HMS Colossus [1882]

HMS Colossus [1882]

HMS Monmouth Exercises her Freedom of the Town

Members of the crew of the Type 23 frigate HMS Monmouth have renewed the ship’s links with its namesake town by marching through the streets – full story here. Monmouth is one of the oldest ‘Welsh’ warship names, dating back to 1666-7, and originally bestowed in honour of Charles II’s eldest illegitimate son, the Duke of Monmouth. As recounted in Britannia’s Dragon, the loss of the previous Monmouth, a cruiser, during the Battle of Coronel in 1914, made a powerful impact on the town: the west doors of the priory church, installed just after World War I, serve as a permanent memorial to her sinking, and a book of remembrance for the crew is on display just inside the church.

The Ninth HMS Milford and One of Her Captains

One of the ‘Welsh-named’ warships that I managed to omit from Britannia’s Dragon was the navy’s ninth and last HMS Milford, a Falmouthclass sloop built by Devonport Dockyard and Yarrow of Scotstoun. She was launched on 11 June 1932, and in 1938 claimed Gough Island in the South Atlantic for Britain. On 8 November 1940 she was torpedoed by the Vichy French submarine Poncelet off Port Gentil in west Africa, but the torpedo did not explode. Milford retaliated by depth charging and sinking the enemy vessel. The Milford served through the war and was eventually scrapped at Hayle, Cornwall, in 1949; a very detailed account of her operational career can be found here. Some excellent photographs of her can be found online, for example here and here.

One of Milford‘s wartime captains, commanding her for two years from February 1941, was Cdr (retired) Valentine Maurice Wyndham-Quin, born in 1890. He was the second son of the fifth Earl of Dunraven, of Dunraven Castle, Glamorgan, who was an active figure in south Glamorgan society. Wyndham-Quin became a sub-lieutenant in 1910 and a lieutenant-commander in 1920 before retiring in 1933, but he returned to the colours when World War II began. After the war, he served as naval attache in Argentina and Uruguay before retiring to Chieveley House, Berkshire. He died in 1983; one of his daughters married the sixth Marquess of Salisbury. His family home, Dunraven Castle, was demolished in 1962, and the family title became extinct on the death of his nephew, the seventh Earl, in 2011.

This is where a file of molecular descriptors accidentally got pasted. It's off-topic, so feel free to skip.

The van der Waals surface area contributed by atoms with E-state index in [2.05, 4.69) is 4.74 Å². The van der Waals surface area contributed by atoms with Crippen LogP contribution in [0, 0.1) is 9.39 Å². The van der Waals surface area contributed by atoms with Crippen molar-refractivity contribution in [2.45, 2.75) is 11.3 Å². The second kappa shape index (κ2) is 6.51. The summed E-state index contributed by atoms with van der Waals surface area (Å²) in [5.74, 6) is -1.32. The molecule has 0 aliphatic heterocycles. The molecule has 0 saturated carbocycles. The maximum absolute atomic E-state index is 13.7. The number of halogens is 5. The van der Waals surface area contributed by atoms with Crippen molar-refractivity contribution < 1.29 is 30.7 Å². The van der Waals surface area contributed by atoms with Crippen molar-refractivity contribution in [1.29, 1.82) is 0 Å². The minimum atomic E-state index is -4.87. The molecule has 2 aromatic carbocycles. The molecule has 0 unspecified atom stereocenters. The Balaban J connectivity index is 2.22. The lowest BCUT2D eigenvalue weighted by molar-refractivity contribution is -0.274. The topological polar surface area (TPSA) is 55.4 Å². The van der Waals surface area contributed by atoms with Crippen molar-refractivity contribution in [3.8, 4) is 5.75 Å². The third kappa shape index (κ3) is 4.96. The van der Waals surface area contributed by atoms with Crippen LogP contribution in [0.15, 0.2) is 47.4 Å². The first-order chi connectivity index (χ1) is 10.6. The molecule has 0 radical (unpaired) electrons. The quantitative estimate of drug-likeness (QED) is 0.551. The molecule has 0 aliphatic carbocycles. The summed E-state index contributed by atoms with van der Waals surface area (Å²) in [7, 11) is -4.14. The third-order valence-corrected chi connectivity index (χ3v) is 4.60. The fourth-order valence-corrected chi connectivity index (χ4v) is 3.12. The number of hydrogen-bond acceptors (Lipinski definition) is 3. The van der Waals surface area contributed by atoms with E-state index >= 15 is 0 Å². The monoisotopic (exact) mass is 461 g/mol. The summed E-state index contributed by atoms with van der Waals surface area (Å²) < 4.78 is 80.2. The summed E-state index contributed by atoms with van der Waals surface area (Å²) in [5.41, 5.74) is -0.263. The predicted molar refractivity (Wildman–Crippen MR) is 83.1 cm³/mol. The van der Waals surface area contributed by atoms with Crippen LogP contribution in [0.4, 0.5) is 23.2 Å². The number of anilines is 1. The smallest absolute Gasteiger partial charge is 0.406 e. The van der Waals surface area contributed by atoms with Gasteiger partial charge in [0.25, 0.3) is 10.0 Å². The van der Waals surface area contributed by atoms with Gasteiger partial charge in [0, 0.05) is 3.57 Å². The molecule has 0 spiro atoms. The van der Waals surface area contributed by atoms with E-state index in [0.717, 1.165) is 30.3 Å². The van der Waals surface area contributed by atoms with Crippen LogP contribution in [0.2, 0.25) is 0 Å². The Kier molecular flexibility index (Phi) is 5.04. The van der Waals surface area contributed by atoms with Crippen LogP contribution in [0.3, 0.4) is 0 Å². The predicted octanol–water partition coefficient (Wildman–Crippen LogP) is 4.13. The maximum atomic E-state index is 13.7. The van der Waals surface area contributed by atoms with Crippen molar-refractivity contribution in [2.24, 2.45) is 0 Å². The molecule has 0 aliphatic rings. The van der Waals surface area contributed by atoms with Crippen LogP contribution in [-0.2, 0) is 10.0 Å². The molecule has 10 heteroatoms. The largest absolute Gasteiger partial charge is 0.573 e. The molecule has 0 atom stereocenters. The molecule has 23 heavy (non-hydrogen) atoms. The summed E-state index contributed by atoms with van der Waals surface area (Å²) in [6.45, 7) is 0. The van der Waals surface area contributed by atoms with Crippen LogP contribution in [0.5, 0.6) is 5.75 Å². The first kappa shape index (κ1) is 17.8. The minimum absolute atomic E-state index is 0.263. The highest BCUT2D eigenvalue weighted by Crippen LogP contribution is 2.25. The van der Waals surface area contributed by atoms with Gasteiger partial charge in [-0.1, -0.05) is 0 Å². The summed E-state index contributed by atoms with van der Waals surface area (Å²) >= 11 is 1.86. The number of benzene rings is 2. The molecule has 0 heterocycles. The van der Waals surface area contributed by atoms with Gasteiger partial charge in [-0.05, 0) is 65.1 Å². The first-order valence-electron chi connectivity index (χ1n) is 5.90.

Admiral William Lloyd (1725-96)

The memorial to Admiral William Lloyd of Dan-yr-Allt, Carmarthenshire, in Llangadog church. Born in 1725, Lloyd became a lieutenant in 1744. He commanded the Chesterfield at the Battle of Minorca in 1756 and the Conqueror at the Battle of Lagos in 1759, but held no further commands after the end of the Seven Years War. He retired to the family estate in Carmarthenshire and rose by seniority through the various flag ranks, eventually becoming Admiral of the White on 1 June 1795. He died on 19 July 1796 and was buried in Llangadog church, where this monument was erected; however, it is now rather hidden away behind the organ and difficult to access. He was a cousin of Elizabeth, Lady Stepney, of Llanelly House, and on his death without direct heirs he bequeathed his estate to her son, the future Sir Thomas Stepney, 9th and last baronet, groom of the bedchamber to ‘the Grand Old Duke of York’.